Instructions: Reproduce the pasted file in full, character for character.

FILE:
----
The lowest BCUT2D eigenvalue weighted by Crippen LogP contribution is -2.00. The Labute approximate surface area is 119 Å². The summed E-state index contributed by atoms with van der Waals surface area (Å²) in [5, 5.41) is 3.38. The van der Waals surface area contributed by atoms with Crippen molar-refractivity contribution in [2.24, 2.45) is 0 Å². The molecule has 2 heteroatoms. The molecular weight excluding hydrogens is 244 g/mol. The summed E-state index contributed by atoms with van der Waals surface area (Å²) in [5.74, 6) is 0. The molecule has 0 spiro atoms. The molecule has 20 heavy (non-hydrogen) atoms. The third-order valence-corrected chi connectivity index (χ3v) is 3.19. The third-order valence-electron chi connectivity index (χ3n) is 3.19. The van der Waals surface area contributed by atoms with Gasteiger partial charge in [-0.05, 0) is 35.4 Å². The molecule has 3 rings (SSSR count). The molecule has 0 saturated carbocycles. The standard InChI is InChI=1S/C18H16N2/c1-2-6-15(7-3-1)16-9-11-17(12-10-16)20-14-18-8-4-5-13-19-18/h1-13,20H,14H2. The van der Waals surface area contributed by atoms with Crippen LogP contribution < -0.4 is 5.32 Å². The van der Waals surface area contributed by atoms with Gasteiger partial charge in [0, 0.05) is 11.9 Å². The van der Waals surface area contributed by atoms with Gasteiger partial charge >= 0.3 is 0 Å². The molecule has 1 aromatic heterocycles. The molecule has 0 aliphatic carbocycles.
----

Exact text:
The lowest BCUT2D eigenvalue weighted by Crippen LogP contribution is -2.00. The Labute approximate surface area is 119 Å². The summed E-state index contributed by atoms with van der Waals surface area (Å²) in [5, 5.41) is 3.38. The van der Waals surface area contributed by atoms with Crippen molar-refractivity contribution in [2.24, 2.45) is 0 Å². The molecule has 2 heteroatoms. The molecular weight excluding hydrogens is 244 g/mol. The summed E-state index contributed by atoms with van der Waals surface area (Å²) in [5.74, 6) is 0. The molecule has 0 spiro atoms. The molecule has 20 heavy (non-hydrogen) atoms. The third-order valence-corrected chi connectivity index (χ3v) is 3.19. The third-order valence-electron chi connectivity index (χ3n) is 3.19. The van der Waals surface area contributed by atoms with Gasteiger partial charge in [-0.05, 0) is 35.4 Å². The molecule has 3 rings (SSSR count). The molecule has 0 saturated carbocycles. The standard InChI is InChI=1S/C18H16N2/c1-2-6-15(7-3-1)16-9-11-17(12-10-16)20-14-18-8-4-5-13-19-18/h1-13,20H,14H2. The van der Waals surface area contributed by atoms with Crippen LogP contribution < -0.4 is 5.32 Å². The van der Waals surface area contributed by atoms with Gasteiger partial charge in [0, 0.05) is 11.9 Å². The van der Waals surface area contributed by atoms with Gasteiger partial charge >= 0.3 is 0 Å². The molecule has 1 aromatic heterocycles. The molecule has 0 aliphatic carbocycles.